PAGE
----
There's always plenty of construction work going on in and around Chicago. But this type of work is fraught with many hazards for construction workers.
According to the Centers for Disease Control and Prevention, in 2009, there were more on-the-job deaths for construction than in any other field in the private sector. The numbers tend to unsurprisingly rise and fall according to the nation's economic climate, as when the economy is growing or robust, the fatality rates rise; conversely, they dip during leaner economic times.
During that same year, those working in the private sector doing construction jobs had a occupational death rate from injuries suffered on the job that was almost three times higher than all of the other workers in other industries across the nation.
Additionally, construction work also had three out of the 10 jobs with the highest rate of fatal injuries:
-- Roofers, who suffered nearly 35 deaths out of each 100,000 full-time workers
-- Structural steel and iron workers, with more than 30 deaths per 100,000 workers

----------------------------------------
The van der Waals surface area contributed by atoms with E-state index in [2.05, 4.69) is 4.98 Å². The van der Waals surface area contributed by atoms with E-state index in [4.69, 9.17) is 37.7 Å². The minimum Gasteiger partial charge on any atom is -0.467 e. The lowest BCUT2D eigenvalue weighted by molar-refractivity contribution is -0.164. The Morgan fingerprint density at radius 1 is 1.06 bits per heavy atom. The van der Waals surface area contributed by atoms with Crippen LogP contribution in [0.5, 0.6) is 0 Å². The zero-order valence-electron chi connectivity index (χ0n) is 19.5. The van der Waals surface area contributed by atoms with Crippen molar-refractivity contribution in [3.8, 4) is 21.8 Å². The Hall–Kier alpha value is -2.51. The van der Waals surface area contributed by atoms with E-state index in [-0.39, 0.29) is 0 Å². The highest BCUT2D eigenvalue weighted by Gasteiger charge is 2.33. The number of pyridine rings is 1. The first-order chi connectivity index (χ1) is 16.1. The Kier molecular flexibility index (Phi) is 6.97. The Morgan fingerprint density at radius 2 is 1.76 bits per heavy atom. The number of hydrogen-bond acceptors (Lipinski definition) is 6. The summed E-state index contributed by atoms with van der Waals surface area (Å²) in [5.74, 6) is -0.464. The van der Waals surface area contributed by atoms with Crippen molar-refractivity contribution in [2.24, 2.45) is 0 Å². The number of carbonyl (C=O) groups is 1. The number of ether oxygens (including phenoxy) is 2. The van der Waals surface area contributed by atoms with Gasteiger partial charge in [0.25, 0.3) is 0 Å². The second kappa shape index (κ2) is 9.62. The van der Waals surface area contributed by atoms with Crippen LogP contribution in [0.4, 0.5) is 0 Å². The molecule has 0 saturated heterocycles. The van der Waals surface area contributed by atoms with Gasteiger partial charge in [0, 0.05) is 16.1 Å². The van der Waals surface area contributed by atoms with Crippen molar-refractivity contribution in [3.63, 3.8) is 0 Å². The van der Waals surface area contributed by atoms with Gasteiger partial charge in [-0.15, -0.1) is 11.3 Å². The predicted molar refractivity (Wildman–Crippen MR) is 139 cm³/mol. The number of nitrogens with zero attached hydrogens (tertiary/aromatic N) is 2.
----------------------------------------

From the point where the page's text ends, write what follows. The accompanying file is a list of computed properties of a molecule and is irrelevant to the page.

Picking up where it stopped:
-- Laborers, with slightly more than 18 deaths per 100,000 workers
Falls were responsible for over a third of fatal occupational injuries in construction, and almost half of the deaths from falls in private industry occurred to construction workers. The second highest fatal injuries happened during transportation events to construction workers. Rounding out the list of fatal injury causes were contact with equipment or objects at 19 percent, and being exposed to harmful environments or substances at 16 percent.
If you are a surviving family member of a construction worker killed on the job, you may have a cause of action to file a civil suit for the wrongful death of your loved one.
Source: Centers for Disease Control and Prevention, "Construction Safety and Health," accessed May 06, 2016